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Wilson discusses technology disparities at Harvard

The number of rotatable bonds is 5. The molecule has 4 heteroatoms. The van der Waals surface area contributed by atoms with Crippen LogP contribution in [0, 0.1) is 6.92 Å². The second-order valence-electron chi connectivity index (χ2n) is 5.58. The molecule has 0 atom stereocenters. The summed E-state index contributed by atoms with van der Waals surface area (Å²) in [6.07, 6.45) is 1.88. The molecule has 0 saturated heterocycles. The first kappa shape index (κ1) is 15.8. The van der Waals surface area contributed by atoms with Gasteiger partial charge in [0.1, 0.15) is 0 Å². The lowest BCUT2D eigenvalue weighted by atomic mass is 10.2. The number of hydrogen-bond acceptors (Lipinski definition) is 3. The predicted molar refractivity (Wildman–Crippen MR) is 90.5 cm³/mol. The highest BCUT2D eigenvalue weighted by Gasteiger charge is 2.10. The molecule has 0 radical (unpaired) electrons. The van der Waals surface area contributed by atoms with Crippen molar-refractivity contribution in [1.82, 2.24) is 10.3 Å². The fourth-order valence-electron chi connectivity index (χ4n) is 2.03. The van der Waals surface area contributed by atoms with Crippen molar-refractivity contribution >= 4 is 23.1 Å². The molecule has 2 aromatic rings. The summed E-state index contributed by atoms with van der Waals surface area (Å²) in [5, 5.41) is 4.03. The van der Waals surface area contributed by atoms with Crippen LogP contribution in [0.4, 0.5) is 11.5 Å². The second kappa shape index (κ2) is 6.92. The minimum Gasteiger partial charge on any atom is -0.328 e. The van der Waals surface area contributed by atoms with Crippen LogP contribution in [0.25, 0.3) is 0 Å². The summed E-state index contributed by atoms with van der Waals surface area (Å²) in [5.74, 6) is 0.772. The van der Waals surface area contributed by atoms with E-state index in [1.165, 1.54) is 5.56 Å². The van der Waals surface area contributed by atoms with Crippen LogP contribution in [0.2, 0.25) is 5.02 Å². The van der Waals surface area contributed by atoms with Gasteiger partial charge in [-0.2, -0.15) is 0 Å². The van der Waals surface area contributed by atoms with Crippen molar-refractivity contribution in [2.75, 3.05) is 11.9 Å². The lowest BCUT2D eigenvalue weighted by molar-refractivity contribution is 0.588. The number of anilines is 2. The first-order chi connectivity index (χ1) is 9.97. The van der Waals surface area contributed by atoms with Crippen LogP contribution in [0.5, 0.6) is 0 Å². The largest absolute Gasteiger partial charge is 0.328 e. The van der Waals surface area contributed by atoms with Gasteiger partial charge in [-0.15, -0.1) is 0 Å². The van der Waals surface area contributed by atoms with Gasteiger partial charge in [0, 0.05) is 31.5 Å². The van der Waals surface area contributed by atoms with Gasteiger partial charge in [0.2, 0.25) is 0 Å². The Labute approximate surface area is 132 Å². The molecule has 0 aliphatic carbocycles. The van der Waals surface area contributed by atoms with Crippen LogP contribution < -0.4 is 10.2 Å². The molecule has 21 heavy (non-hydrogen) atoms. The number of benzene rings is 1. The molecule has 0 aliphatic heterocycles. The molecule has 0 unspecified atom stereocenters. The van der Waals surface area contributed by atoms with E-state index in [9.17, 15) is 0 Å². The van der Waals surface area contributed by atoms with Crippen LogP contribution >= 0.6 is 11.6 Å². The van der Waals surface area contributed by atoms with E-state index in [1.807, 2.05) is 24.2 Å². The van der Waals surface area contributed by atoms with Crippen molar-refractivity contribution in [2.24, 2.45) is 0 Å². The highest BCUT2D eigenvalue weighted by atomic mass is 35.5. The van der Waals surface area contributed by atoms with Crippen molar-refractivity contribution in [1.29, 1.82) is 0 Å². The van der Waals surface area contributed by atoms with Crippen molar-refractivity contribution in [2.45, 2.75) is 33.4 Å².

first_imgCAMBRIDGE, Mass. — The transition to a digital society is negatively threatening and marginalizing those at the bottom, Annenberg Dean Ernest J. Wilson III said at the Harvard University W.E.B. Du Bois Lecture Series this week.The digital age · Dean Ernest J. Wilson III analyzes digital-era technologies and their impact on culture in a lecture at Harvard University. – Eric Burse | Daily TrojanBy delivering the three-day lecture series, which ended Thursday, Wilson joined previous Du Bois lecturers, including former Secretary of State Condoleezza Rice and Cornel West, a prominent professor in Princeton University’s Center for African-American Studies.The lecture series is named after scholar, writer, editor and civil rights pioneer W.E.B. Du Bois, the first African American to receive a Ph.D. from Harvard University.Wilson’s remarks during the series focused on his study of a wide variety of contemporary digital-era issues.Wilson described a “scissor effect” in which minority ownership, control and content in media assets has decreased with the growth of media dominance and importance. In 2009, Wilson said, African-Americans owned 1 percent of media properties. Today, that number has declined to 0.7 percent.“We should care about this because we are citizens and these are matters of the life and death of democracy,” Wilson said. “The number of African-Americans and other people of color in positions of senior leadership and ownership of media properties is either stagnant or declining.”Brandon Terry, a post-doctoral student at Harvard, said Wilson’s talk touched upon a very pertinent issue.“Dean Wilson is tackling probably the most crucial issue in politics and economics right now,” Terry said. “We’re on the cusp of an enormous transformation of economy and society which is brought on by digital innovation.”Wilson’s remarks considered how Du Bois would react and think about this new digital divide. Wilson set up a website, www.DigitalDubois.net several weeks before the series. On the site, Wilson posted four questions, including how the introduction of new communication technologies has affected the African-American community and what the impact has been on minority interaction with other communities.Benjamin Todd Jealous, CEO of the National Association for the Advancement of Colored People, was among those who listed responses.“Du Bois was a communicator’s communicator,” Jealous wrote. “I have no doubt that Du Bois would use digital media and mobile technology to do what he did in his prime — reach out, inspire, unify and activate members of the black community and people of good conscience of all colors.”Michael Copps, a senior adviser for Common Cause, also contributed a post to the website.“Broadband is the essential infrastructure of the Twenty-first century,” Copps wrote. “This is a civil rights issue — perhaps the preeminent one confronting us right now, because the outcome of so many other great challenges resides on how we deal with this one. Du Bois would have recognized this … we should recognize it, too.”In his closing remarks before a lecture room filled with Harvard students and academics, Wilson said giving the lectures was not just a professional pleasure, but a personal one.Wilson’s grandfather graduated from Harvard in 1910 when Du Bois was still a student there. A picture of Wilson’s grandfather alongside Du Bois was displayed on screens during the event.[Correction: A previous version of this article stated Wilson’s grandfather gradated from Harvard in 1910 when Du Bois was a student there. Du Bois received a Ph.D. from Harvard in 1895.]“What I want to accomplish with these lectures is inspiring a rethinking of our political agenda on the topic,” Wilson said. “These issues are so important for the  future of America and for people of color to a transition of an information-based society. This is an issue much too important to be left up to economists and policy makers.”last_img read more